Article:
Marketers should stimulate their thinking by spending their idea-generating time considering the consumer. Steve Radick, VP and Director of Public Relations at Brunner (2015), says that marketers must make a “Copernican shift” by developing “consumer centricity” (see below). First, consider consumers’ needs and what products will resonate with them. He then says a brand should be built around the information gathered about the consumer, specifically how the consumer will benefit from the product. Finally, the product should be optimized for search engines [and other media] for maximum exposure to the consumer. To adapt this idea to marketing, marketers must go where the consumer is going in order to understand his or her needs, beliefs, wants, views and opinions. Then, the message about the product will be more apt to resonate. This means the IMC planner must scour all forms of media (social media being particularly insightful) to see what the consumer is thinking, saying, laughing at, being inspired by, reposting. Some marketers call this “social intelligence” and attest to it being invaluable in generating “strategic insight” (Harrysson, Metayer, and Sarrazin, 2012). The planner must also be aware of current events being played out in TV news and other print media. For example, Jeep was fully aware of the environmental consciousness of consumers when it produced the “If there is no planet, where will you drive?” ad (see below) which coincided with Earth Day last year (as cited in “100 brilliant”, 2014).
In addition, he or she must be familiar with current advertising and PR trends and how the consumer is reacting to that. Consumers are becoming more responsive to ads that elicit emotion. Marketers need to know what elicits emotion from the consumer so that can inform a marketing campaign. Unless the IMC planner goes where the consumer is going (social media, TV and print media, etc.) to gain insight into the consumer, the marketing efforts will fall flat and not bear fruit.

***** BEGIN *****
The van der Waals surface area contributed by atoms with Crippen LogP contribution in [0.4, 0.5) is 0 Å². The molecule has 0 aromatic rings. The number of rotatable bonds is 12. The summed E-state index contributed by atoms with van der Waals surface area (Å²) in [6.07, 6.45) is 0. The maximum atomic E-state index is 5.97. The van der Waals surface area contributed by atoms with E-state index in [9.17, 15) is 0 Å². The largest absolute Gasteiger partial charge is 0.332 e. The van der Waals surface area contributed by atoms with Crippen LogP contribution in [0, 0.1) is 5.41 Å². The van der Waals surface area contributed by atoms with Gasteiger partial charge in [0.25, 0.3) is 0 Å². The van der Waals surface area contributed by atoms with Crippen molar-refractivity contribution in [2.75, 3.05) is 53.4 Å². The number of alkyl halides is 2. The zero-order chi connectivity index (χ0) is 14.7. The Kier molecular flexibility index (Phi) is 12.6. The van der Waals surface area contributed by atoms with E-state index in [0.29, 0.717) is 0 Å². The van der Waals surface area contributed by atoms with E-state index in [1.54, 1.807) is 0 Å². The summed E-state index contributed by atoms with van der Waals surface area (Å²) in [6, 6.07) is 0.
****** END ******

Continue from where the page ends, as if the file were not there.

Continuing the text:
In an effort to stimulate creative thinking, and encourage and reward originality in marketing, employers should set up work environments that are conducive to creation of brilliant, innovative ideas. Katherine Vong (2012) lists five things that can be done to encourage creativity. She says employers should surround the office with “happy colors and images”, brainstorm the right way by allowing some critical feedback to increase creativity and stay on the right track, encourage interaction and conversation through “unstructured and unfocused conversations”, allow workers to play (like slides, writable walls, interior gardens, etc.), and increase workplace diversity (“the more diverse a group’s knowledge and beliefs are, the more diverse ideas and creative solutions will arise”) (Vong, 2012). The natural result of this for the employee will be a rewarding career and self-satisfaction that comes with knowing that the employee is a creative engine in the workplace.
Belch, G. E., & Belch, M. A. (2015). Advertising and promotion: An integrated marketing communications perspective. (10th ed.). Boston: McGraw-Hill Education.
Harrysson, M, Metayer, E. and Sarrazin, H. (2012, November). How ‘social intelligence’ can guide decisions. McKinsey Quarterly. Retrieved from http://www.mckinsey.com/insights/high_tech_telecoms_internet/how_social_intelligence_can_guide_decisions
IMC 610: Introduction to IMC. Lesson 4: IMC creative Strategy & Execution (n.d.) Retrieved from https://ecampus.wvu.edu/webapps/blackboard/execute/displayLearningUnit?course_id=_33962_1&content_id=_1772152_1&framesetWrapped=true
100 brilliant print adverts. [Web log]. (2014, July 14). Retrieved from http://www.creativebloq.com/inspiration/print-ads-1233780
Radick, Steve. (2015, May 30)). How to avoid the content marketing arms race. Presentation presented at INTEGRATE conference, West Virginia University, Morgantown, WV. Retrieved from http://www.slideshare.net/Sradick/how-to-avoid-the-content-marketing-arms-race
Vong, K. (2012, August 3). 5 ways to boost creativity in the workplace. Retrieved from http://www.trendreports.com/article/boost-creativity-in-the-workplace